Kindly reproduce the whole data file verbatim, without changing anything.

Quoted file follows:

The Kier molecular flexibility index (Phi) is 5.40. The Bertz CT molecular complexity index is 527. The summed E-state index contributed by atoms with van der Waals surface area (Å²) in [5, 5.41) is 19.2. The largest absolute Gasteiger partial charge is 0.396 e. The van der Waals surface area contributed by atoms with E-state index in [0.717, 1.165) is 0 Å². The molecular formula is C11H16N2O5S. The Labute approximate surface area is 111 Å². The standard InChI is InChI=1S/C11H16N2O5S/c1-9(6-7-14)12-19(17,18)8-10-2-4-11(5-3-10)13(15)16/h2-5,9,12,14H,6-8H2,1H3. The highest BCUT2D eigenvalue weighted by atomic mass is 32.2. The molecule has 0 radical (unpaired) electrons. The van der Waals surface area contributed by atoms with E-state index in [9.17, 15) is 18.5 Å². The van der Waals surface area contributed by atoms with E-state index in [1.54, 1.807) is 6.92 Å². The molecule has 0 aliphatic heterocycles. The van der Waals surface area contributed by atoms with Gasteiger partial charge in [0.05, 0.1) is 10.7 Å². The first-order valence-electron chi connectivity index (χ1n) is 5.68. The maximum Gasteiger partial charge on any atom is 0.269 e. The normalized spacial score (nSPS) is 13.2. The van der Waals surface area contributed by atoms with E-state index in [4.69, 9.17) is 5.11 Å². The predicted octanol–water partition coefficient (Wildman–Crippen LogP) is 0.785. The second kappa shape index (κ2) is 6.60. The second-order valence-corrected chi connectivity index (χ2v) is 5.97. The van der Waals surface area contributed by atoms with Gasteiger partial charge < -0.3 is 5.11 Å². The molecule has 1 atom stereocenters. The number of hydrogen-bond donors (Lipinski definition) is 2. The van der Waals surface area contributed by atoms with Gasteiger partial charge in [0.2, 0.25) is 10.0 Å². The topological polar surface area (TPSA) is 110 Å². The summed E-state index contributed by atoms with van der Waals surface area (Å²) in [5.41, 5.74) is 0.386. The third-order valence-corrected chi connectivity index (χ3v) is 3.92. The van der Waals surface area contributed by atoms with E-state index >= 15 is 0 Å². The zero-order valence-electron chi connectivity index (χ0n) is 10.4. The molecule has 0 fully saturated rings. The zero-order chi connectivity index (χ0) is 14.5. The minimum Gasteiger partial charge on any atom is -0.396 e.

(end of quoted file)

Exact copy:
The Kier molecular flexibility index (Phi) is 5.40. The Bertz CT molecular complexity index is 527. The summed E-state index contributed by atoms with van der Waals surface area (Å²) in [5, 5.41) is 19.2. The largest absolute Gasteiger partial charge is 0.396 e. The van der Waals surface area contributed by atoms with E-state index in [0.717, 1.165) is 0 Å². The molecular formula is C11H16N2O5S. The Labute approximate surface area is 111 Å². The standard InChI is InChI=1S/C11H16N2O5S/c1-9(6-7-14)12-19(17,18)8-10-2-4-11(5-3-10)13(15)16/h2-5,9,12,14H,6-8H2,1H3. The highest BCUT2D eigenvalue weighted by atomic mass is 32.2. The molecule has 0 radical (unpaired) electrons. The van der Waals surface area contributed by atoms with E-state index in [9.17, 15) is 18.5 Å². The van der Waals surface area contributed by atoms with E-state index in [1.54, 1.807) is 6.92 Å². The molecule has 0 aliphatic heterocycles. The van der Waals surface area contributed by atoms with Gasteiger partial charge in [0.05, 0.1) is 10.7 Å². The first-order valence-electron chi connectivity index (χ1n) is 5.68. The maximum Gasteiger partial charge on any atom is 0.269 e. The normalized spacial score (nSPS) is 13.2. The van der Waals surface area contributed by atoms with E-state index in [4.69, 9.17) is 5.11 Å². The predicted octanol–water partition coefficient (Wildman–Crippen LogP) is 0.785. The second kappa shape index (κ2) is 6.60. The second-order valence-corrected chi connectivity index (χ2v) is 5.97. The van der Waals surface area contributed by atoms with Gasteiger partial charge < -0.3 is 5.11 Å². The molecule has 1 atom stereocenters. The number of hydrogen-bond donors (Lipinski definition) is 2. The van der Waals surface area contributed by atoms with Gasteiger partial charge in [0.2, 0.25) is 10.0 Å². The topological polar surface area (TPSA) is 110 Å². The summed E-state index contributed by atoms with van der Waals surface area (Å²) in [5.41, 5.74) is 0.386. The third-order valence-corrected chi connectivity index (χ3v) is 3.92. The van der Waals surface area contributed by atoms with E-state index >= 15 is 0 Å². The zero-order valence-electron chi connectivity index (χ0n) is 10.4. The molecule has 0 fully saturated rings. The zero-order chi connectivity index (χ0) is 14.5. The minimum Gasteiger partial charge on any atom is -0.396 e.